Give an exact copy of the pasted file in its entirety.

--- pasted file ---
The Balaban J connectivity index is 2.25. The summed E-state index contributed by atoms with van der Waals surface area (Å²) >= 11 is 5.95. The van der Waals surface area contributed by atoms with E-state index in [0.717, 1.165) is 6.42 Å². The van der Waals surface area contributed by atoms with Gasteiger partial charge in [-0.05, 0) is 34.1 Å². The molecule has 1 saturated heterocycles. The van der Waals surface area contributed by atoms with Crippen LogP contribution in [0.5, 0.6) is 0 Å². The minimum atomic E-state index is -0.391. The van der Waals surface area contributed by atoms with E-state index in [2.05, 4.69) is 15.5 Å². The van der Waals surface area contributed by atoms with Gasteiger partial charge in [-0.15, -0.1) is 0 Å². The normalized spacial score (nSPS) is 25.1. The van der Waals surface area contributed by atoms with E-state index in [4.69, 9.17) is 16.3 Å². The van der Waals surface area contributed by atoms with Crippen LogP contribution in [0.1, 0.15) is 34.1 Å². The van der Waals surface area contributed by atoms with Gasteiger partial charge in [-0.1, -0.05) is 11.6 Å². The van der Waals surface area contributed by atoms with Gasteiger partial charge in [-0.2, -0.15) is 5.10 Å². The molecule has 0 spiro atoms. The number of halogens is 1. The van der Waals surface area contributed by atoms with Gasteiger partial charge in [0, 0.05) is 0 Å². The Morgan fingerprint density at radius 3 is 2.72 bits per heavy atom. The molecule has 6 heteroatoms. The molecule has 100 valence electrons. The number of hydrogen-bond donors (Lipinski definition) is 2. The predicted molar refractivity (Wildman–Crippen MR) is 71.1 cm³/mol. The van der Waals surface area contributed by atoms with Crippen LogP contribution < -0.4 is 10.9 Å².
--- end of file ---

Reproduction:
The Balaban J connectivity index is 2.25. The summed E-state index contributed by atoms with van der Waals surface area (Å²) >= 11 is 5.95. The van der Waals surface area contributed by atoms with E-state index in [0.717, 1.165) is 6.42 Å². The van der Waals surface area contributed by atoms with Gasteiger partial charge in [-0.05, 0) is 34.1 Å². The molecule has 1 saturated heterocycles. The van der Waals surface area contributed by atoms with Crippen LogP contribution in [0.5, 0.6) is 0 Å². The minimum atomic E-state index is -0.391. The van der Waals surface area contributed by atoms with E-state index in [2.05, 4.69) is 15.5 Å². The van der Waals surface area contributed by atoms with Gasteiger partial charge in [-0.15, -0.1) is 0 Å². The normalized spacial score (nSPS) is 25.1. The van der Waals surface area contributed by atoms with E-state index in [4.69, 9.17) is 16.3 Å². The van der Waals surface area contributed by atoms with Crippen LogP contribution in [0.1, 0.15) is 34.1 Å². The van der Waals surface area contributed by atoms with Gasteiger partial charge in [-0.1, -0.05) is 11.6 Å². The van der Waals surface area contributed by atoms with Gasteiger partial charge in [-0.2, -0.15) is 5.10 Å². The molecule has 0 spiro atoms. The number of halogens is 1. The van der Waals surface area contributed by atoms with Gasteiger partial charge in [0, 0.05) is 0 Å². The Morgan fingerprint density at radius 3 is 2.72 bits per heavy atom. The molecule has 6 heteroatoms. The molecule has 100 valence electrons. The number of hydrogen-bond donors (Lipinski definition) is 2. The predicted molar refractivity (Wildman–Crippen MR) is 71.1 cm³/mol. The van der Waals surface area contributed by atoms with Crippen LogP contribution < -0.4 is 10.9 Å².